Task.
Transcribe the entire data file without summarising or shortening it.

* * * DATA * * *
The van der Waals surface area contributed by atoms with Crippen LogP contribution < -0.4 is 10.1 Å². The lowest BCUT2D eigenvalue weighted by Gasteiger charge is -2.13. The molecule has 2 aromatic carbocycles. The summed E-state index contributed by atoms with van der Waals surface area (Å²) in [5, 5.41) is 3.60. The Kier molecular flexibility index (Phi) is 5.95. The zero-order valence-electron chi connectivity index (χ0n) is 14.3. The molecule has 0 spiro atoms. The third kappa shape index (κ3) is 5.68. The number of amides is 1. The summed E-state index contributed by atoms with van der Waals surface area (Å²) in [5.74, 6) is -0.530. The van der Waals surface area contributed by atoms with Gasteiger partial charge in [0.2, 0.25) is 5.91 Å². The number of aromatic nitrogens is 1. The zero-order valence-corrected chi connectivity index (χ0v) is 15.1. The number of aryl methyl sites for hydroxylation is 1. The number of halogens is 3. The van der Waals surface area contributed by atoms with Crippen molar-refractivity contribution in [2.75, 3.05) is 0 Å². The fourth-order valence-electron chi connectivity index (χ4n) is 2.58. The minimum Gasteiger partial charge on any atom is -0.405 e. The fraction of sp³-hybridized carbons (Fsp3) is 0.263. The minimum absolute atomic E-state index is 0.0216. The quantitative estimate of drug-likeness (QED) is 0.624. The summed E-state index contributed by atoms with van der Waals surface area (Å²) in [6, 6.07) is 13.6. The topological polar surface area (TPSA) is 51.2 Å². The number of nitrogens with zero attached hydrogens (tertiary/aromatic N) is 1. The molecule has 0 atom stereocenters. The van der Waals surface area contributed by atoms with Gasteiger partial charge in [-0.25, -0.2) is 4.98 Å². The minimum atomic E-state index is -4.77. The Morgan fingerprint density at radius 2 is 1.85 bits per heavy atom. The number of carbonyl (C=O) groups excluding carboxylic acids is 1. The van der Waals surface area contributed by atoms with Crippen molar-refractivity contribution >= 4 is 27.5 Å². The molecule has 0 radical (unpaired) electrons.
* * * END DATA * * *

The van der Waals surface area contributed by atoms with Crippen LogP contribution < -0.4 is 10.1 Å². The lowest BCUT2D eigenvalue weighted by Gasteiger charge is -2.13. The molecule has 2 aromatic carbocycles. The summed E-state index contributed by atoms with van der Waals surface area (Å²) in [5, 5.41) is 3.60. The Kier molecular flexibility index (Phi) is 5.95. The zero-order valence-electron chi connectivity index (χ0n) is 14.3. The molecule has 0 spiro atoms. The third kappa shape index (κ3) is 5.68. The number of amides is 1. The summed E-state index contributed by atoms with van der Waals surface area (Å²) in [5.74, 6) is -0.530. The van der Waals surface area contributed by atoms with Gasteiger partial charge in [0.2, 0.25) is 5.91 Å². The number of aromatic nitrogens is 1. The zero-order valence-corrected chi connectivity index (χ0v) is 15.1. The number of aryl methyl sites for hydroxylation is 1. The number of halogens is 3. The van der Waals surface area contributed by atoms with Crippen molar-refractivity contribution in [2.75, 3.05) is 0 Å². The fourth-order valence-electron chi connectivity index (χ4n) is 2.58. The minimum Gasteiger partial charge on any atom is -0.405 e. The fraction of sp³-hybridized carbons (Fsp3) is 0.263. The minimum absolute atomic E-state index is 0.0216. The quantitative estimate of drug-likeness (QED) is 0.624. The summed E-state index contributed by atoms with van der Waals surface area (Å²) in [6, 6.07) is 13.6. The topological polar surface area (TPSA) is 51.2 Å². The number of nitrogens with zero attached hydrogens (tertiary/aromatic N) is 1. The molecule has 0 atom stereocenters. The van der Waals surface area contributed by atoms with Gasteiger partial charge in [-0.25, -0.2) is 4.98 Å². The minimum atomic E-state index is -4.77. The Morgan fingerprint density at radius 2 is 1.85 bits per heavy atom. The number of carbonyl (C=O) groups excluding carboxylic acids is 1. The van der Waals surface area contributed by atoms with Crippen molar-refractivity contribution >= 4 is 27.5 Å². The molecule has 0 radical (unpaired) electrons.